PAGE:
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create a null route

I have tried to create a null route in XP, but it doesn't work.  Can anyone tell me what I am doing wrong?

route add 1.1.1.1 127.0.0.1
The route addition failed: The parameter is incorrect.
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bryanlloydharris
Asked:
bryanlloydharris
1 Solution
 
bryanlloydharrisAuthor Commented:
Yes but how to create the null route for Windows XP?  (Increasing points to 150.)
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davy999Commented:
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robertsearle2Commented:
I have seen the below command posted on this site
route add 1.1.1.1 mask 255.255.255.255 127.0.0.1

But alas the command as typed *does not work* on windows XP or 2003.

We had a *person* flooding our web cluster with connects to a CGI.

We needed to block his IP in a hurry to stop the attack.
We didn't have access to the router at the time.

After several failed attempts at creating a "NULL" route on the servers we simply added the offending IP to the network card.

using netstat -an we can see the incoming connections attempts but because the tcp connection can not be built back to the client the CGI doesn't seem to execute.

I know this doesn't stop them from coming at us from another IP.
I am not sure what other problems might arise from doing this and I know we need to come up with a more elegant solution, but it worked.

Looking forward to comments.
-- Peace
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bryanlloydharrisAuthor Commented:
Robertsearle2, Can you tell me the command which worked?  I'm talking about the one when you say "added the offending IP to the network card."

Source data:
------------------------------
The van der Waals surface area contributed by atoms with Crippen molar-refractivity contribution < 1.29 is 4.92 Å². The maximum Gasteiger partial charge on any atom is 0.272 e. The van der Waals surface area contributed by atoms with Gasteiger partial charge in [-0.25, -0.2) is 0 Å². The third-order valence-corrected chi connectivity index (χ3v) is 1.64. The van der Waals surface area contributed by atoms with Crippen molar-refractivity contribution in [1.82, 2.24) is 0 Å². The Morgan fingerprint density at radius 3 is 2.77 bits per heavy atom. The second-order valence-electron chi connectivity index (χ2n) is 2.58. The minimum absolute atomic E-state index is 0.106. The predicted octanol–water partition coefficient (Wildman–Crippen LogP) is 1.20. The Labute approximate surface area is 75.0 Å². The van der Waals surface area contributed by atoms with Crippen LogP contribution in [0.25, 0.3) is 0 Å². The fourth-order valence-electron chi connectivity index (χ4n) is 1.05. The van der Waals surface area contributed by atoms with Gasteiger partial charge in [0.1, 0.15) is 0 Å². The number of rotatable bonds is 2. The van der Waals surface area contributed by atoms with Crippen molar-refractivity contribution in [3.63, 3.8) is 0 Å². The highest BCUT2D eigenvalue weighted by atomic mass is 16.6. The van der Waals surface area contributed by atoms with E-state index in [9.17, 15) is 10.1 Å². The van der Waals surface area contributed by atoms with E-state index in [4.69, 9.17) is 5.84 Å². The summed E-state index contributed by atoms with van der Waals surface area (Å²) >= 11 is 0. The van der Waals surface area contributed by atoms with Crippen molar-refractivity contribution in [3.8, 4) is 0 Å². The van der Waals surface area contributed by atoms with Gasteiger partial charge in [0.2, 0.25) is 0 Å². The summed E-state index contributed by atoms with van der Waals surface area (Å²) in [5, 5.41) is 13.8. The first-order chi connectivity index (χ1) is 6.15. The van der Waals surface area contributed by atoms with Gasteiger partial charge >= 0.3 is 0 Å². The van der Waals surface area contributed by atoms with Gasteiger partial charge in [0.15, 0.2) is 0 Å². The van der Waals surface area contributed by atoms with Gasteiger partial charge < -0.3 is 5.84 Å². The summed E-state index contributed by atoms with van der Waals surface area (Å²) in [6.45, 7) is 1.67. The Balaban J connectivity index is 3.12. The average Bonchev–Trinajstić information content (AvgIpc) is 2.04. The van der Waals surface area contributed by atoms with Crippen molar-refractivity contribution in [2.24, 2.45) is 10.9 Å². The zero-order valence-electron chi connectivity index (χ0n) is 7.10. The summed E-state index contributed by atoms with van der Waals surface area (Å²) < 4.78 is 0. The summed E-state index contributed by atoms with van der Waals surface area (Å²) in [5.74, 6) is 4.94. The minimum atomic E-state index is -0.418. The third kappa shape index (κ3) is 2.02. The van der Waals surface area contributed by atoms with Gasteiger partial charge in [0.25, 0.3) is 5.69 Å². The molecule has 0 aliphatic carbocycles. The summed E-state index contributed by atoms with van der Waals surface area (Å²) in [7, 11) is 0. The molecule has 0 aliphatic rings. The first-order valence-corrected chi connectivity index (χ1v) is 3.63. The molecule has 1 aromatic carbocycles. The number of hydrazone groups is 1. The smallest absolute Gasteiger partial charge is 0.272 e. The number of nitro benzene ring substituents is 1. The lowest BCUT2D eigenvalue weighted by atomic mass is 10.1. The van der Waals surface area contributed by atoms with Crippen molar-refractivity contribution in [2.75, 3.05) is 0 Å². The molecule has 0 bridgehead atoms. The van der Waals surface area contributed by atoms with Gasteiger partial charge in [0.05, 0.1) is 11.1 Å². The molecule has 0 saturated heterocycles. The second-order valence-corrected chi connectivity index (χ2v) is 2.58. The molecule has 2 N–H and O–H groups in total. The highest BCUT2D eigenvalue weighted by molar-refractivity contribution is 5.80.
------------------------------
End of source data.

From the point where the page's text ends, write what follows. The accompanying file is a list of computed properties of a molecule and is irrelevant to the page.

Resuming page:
Is this a command I can add with the route, or do you mean some other way?
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robertsearle2Commented:
oh my, I just created a very detailed explination and the post didn't take.
I don't have the time to do it again but here is the general idea.


Assume the server being attack has an internal IP address and is being NAT'd.
Server has an IP address of 10.30.1.30.
Offending IP address is 74.23.234.19 ( random IP )

In control panel there is a Network Connection icon.
Double click it, properties, select TCP/IP, clcik properties, click advanced, under the IP addresses click add, enter the offending IP address, in this example 74.23.234.19 and a mask of 255.255.255.0. ( it wouldn't let me add a mask of 255.255.255.255 ). After clciking ok a couple times the offending IP address is added to the routing table and traffic stopped being sent back to them via the default gateway.

This is less then elegant, wont stop a distributed attack and wont stop the offender from coming at you from another IP, but it thwarted the bunghole that scripted a couple thousand connections to our servers.

--Peace
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robertsearle2Commented:
To more directly answer your question.
It was not a command line process.
I used the windows GUI.
I have never had the need to script IP administration on a windows box.

--Peace
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bryanlloydharrisAuthor Commented:
I think I see, thank you for the advice.
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Sune1337Commented:
i think i may have solved this in a better way. i think it's better cause it allows ip's to be blocked by batch scripts. (or a service as in my case)

say my local network is 192.168.105.0/24. also say 192.168.105.99 is not used, so in theory i should be able to  "route x.x.x.x 192.168.105.99" and traffic for x.x.x.x should get lost. windows somehow ignores this and sends the packets to default gateway anyway.

however, if i first "arp -s 192.168.105.99 11-11-11-11-11-11-11", and then  "route x.x.x.x 192.168.105.99" then the packets actually seems to get lost; well, syn packets are probably sent to the lan; didnt sniff traffic to check.

please note that even if i add a static arp entry, windows forgets about it after a restart. i know static routes is remembered during restarts, and if routes exists to a ip, you cant add a static arp entry to that ip, so it doesnt seem like a good idea to do "static null routes", since you just have to delete them after a reboot just to add a static arp entry, and then re-route the blocked ip's.
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